I am attempting to dismount an external USB drive using powershell and I cannot successfully do this. The following script is what I use:

#get the Win32Volume object representing the volume I wish to eject 

$drive = Get-WmiObject Win32_Volume -filter "DriveLetter = 'F:'"

#call dismount on that object there by ejecting drive

$drive.Dismount($Force , $Permanent)

I then check my computer to check if drive is unmounted but it is not.

The Boolean parameters $force and $permanent have been tried with different permutations to no avail. The exit code returned by the dismount command changes when the params are toggled.

(0,0) = exit code 0

(0,1) = exit code 2

(1,0) = exit code 0

(1,1) = exit code 2

The documentation for exit code 2 indicates that there are existing mount points as a reason why it cannot dismount. Although I am trying to dismount the only mount point that exists so I am unsure what this exit code is trying to tell me.

Having already trawled the web for people experiencing similar problems I have only found one additional command to try and that is the following:

# executed after the .Dismount() command


This additional command does not help.

I am running out of things to try, so any assistance anyone can give me would be greatly appreciated.

  • You probably don't want to dismount a usb drive. You'll have to reassign the drive letter in disk management later. – js2010 Sep 12 '18 at 14:39

A clean solution that doesn't leave any half baked open references like the sample from pk does is:

  $driveEject = New-Object -comObject Shell.Application

Retrieved from http://sushihangover.blogspot.nl/2012/02/powershell-eject-local-or-remote.html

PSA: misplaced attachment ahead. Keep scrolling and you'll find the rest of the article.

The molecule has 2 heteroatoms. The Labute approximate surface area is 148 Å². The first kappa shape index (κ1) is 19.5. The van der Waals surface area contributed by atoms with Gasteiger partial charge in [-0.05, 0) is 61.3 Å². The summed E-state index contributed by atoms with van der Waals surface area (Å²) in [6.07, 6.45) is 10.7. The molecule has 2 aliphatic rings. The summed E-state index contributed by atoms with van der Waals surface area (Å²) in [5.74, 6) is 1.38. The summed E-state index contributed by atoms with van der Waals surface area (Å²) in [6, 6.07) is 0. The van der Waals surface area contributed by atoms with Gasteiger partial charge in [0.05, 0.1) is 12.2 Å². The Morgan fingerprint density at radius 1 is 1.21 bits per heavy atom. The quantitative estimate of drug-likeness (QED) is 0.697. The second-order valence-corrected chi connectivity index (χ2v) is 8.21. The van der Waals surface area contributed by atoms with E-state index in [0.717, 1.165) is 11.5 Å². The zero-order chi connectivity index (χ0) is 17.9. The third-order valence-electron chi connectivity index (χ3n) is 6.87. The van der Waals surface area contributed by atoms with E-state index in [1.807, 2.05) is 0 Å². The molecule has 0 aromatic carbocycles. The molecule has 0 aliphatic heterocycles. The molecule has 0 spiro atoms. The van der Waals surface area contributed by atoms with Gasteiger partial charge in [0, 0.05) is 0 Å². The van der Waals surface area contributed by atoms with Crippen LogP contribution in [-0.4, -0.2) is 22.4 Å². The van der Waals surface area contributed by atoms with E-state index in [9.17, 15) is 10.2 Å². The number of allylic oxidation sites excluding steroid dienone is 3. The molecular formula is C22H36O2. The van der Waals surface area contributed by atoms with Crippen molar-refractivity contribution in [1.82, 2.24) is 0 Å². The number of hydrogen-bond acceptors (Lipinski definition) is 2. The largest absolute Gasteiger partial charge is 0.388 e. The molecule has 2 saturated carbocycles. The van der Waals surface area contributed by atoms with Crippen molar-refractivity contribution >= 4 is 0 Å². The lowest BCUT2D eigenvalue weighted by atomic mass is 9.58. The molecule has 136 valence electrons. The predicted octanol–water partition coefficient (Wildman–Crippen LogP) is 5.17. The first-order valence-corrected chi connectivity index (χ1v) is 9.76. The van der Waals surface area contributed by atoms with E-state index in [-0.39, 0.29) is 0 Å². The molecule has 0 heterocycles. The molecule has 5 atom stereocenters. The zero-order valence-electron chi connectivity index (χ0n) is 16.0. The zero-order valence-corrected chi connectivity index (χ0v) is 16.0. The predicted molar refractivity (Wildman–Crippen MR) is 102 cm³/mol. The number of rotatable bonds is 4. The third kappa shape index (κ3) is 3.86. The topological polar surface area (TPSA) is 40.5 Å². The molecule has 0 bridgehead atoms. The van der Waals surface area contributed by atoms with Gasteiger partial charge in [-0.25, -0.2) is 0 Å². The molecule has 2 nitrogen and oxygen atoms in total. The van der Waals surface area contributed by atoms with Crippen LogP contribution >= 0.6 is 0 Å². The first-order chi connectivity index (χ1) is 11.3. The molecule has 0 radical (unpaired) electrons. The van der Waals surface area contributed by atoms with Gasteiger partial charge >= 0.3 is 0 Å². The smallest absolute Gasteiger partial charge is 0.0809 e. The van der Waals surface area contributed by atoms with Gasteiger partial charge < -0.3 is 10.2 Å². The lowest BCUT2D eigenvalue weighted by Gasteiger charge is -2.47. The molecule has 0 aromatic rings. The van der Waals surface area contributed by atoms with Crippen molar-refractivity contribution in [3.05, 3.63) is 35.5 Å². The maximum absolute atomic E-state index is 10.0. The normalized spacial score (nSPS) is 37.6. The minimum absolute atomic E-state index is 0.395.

• My previously posted solution was indeed correct. I'm a bit uncertain as to how I ever offered it up! Please use this method. – pk. Mar 6 '14 at 21:54
  • 1
    Note that this can be made run as a single line from the Run dialog: powershell (New-Object -comObject Shell.Application).Namespace(17).ParseName(\"E:\").InvokeVerb(\"Eject\") – Deebster May 7 '17 at 13:57
  • That one-liner works but without the backslashes. – js2010 Sep 12 '18 at 14:42
  • Unfortuntatly, that does not work here. I also don't get any error message or any error message. $? is True after invoking the second line. Is there anything I can do? – René Nyffenegger Sep 22 '19 at 21:49

I cannot do a great job answering from the PowerShell end, by you might want to look at how mountvol operates. There are different degrees of dismount.

Mountvol or Mountvol /?

Displays the name, globally unique identifier (GUID), and location of the volume.

Mountvol [drive:]path VolumeName

Creates a new volume mount point. Specify either a drive letter root directory or an existing empty NTFS directory as the source of the mount point and a volume name as the target.

Mountvol [drive:]path /D

Deletes an existing volume mount point.

Mountvol [drive:]path /L

Lists a volume name for a given volume mount point.

I tried doing something similar to what you required in VBScript to reorder devices on old desktops where drive mounts for older hardware that was too tedious to remove (read Flash drive) was interfering with shortcuts on a custom GUI where I could only explicit mention mountpoints (D:, E:, F:) with a particular purpose. This became superbly frustrating, and you have to unmount and remount things using mountvol inputs and outputs to verify it went well and proceed with changes. I hope you have better luck than me.

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